Protect Oregon’s Specialty Seed Industry!


What is the issue?

Every farmer in the world starts with the seed to make their crop possible. Most farmers don’t save their own seeds. It is a specialized process that requires knowledge about cross-pollination, disease pressure, the ability to leave plants in the ground far beyond a normal succession and it is a specialized industry in itself. In the Willamette Valley we have been incredibly lucky that our topography, climate and growing season have been amenable to seed production for fruit and vegetables (known as “Specialty Crops” to the USDA) and we have a thriving specialty seed industry here. What makes the Willamette Valley (and the “green corridor” going north to BC, Canada) even more unique is that we are one of the last places in the world where specialty brassica seed can be grown. 
Seed farming is a lucrative opportunity for low acreage farmers to make a guaranteed income in a small space. With the price of land skyrocketing year after year, the need to find ways to be more viable on small plots is at the top of our farmers’ minds. For example, when we visited Sow Organic Seed in Junction City in September of 2023, Farmer Osana shared with us that a contract for 200 bed feet of cherry tomatoes was due to pay close to $2,000. That is one of many contracts they take on their operation and it can add up quickly. According to the economic assessment conducted by Highland Economics about the impact of canola production on brassica seed canola crops can only expect $190 per acre profit, while specialty seed farming can net an average of $3,200 per acre for conventionally grown varieties and an average of $40,000 per acre for organically grown varieties.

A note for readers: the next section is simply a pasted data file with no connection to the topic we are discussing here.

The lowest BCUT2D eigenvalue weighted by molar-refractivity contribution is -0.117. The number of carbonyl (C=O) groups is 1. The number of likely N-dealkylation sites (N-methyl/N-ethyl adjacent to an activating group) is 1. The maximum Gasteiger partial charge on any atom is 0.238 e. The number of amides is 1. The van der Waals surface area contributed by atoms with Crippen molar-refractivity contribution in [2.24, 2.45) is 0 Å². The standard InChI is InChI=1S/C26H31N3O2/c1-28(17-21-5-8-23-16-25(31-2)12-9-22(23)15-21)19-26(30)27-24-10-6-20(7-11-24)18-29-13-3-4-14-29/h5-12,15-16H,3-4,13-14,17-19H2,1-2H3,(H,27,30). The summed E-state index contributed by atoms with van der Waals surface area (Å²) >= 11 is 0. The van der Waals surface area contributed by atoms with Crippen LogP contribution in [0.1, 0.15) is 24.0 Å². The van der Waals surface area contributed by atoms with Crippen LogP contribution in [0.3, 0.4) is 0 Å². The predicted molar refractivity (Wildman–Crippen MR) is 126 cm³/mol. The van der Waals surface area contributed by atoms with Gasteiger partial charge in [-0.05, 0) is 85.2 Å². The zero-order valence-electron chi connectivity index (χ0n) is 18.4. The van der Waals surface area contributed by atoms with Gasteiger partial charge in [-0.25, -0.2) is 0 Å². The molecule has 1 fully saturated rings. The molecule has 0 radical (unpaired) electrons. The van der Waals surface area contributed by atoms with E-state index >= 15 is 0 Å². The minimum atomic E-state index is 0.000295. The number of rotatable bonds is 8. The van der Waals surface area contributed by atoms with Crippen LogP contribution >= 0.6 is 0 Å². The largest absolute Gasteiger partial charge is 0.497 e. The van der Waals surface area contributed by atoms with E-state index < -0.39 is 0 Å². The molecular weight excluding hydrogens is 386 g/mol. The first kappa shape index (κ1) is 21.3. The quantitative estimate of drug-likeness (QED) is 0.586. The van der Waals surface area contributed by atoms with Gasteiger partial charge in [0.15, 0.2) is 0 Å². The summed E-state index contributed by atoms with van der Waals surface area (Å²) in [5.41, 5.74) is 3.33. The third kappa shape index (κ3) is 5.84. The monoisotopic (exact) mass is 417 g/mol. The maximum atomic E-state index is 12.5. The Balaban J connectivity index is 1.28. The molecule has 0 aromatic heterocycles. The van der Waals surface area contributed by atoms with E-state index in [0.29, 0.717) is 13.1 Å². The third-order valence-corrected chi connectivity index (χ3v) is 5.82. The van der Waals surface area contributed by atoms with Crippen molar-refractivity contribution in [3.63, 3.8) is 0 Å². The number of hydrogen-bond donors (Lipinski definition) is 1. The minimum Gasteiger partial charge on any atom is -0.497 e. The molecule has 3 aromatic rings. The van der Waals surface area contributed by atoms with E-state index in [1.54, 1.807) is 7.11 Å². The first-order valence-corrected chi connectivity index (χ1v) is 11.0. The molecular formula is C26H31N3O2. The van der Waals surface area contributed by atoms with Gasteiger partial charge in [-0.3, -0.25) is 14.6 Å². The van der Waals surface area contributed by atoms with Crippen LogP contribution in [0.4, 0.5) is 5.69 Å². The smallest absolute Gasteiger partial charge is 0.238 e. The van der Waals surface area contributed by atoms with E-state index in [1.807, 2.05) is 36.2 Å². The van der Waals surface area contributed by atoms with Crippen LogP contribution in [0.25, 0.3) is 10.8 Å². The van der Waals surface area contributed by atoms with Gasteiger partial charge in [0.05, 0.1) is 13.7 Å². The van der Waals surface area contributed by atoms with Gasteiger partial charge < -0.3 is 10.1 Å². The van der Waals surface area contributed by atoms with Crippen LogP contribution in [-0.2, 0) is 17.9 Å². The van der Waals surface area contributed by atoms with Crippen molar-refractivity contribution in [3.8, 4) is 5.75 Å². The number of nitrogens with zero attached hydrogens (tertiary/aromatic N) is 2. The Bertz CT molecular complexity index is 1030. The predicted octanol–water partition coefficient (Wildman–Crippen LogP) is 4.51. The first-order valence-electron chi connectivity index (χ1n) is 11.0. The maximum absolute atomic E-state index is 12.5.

The problem is that there are some brassicas more able to cross-contaminate seed than others. Canola, also known as rapeseed, is one of those brassicas. According to research conducted by Dr. Jim Myers at OSU and others, Canola is predominantly of the species that cross most readily with others. There is also substantial evidence from elsewhere around the globe that Canola cross contamination is pernicious, hard to eradicate and detrimental to specialty seed industries. Canola is also one of the most common GMO crops in the world and once GMO genetic material is present in seed stock (called adventitious presence in the industry) that seed can never be certified organic and therefore loses the contract and premium payment for the farmers.


Why does FoFF care?

FoFF has been a part of this issue for a long time. Over a decade ago, when the Willamette Valley Protected District was opened up to limited Canola (500 acres planted annually). Since then there have been studies and task forces and they agree that Canola and especially GE canola should be limited in the Willamette Valley Protected District in order to protect our ability to grow seeds in this region. You can read more in the 2014 GE task force report. Once canola has gotten into the ditches and out of the control of the farmers that plant it, or if it is not fully harvested and carries over into another planting as a weeds, it will become increasingly hard to prevent cross contamination. We are particularly concerned about canola as a crop (and not other brassicas in the valley) because it is a little bit unique in this plant family.


Why is Canola being singled out?

Canola is grown for oilseed, not for seed for planting. This means that the risk is largely one way. If some of the genetic material in the canola seed is contaminated from cross-pollination that doesn’t matter because it will never be grown out in the next generation, it will be crushed for oil. This means that canola farmers have an advantage when it comes to risk mitigation over the specialty seed farmers who need their seed to grow true to form. 
Canola is also only economically viable in large tracts. Specialty seeds are usually grow on relatively small acreages but commodity crops like canola are grown in hundreds, if not thousands of acres at a time. As a canola farmer noted in the workgroup in 2023 “5,000 acres does nothing for us” meaning that it is not a viable solution for them to grow canola under the capped system.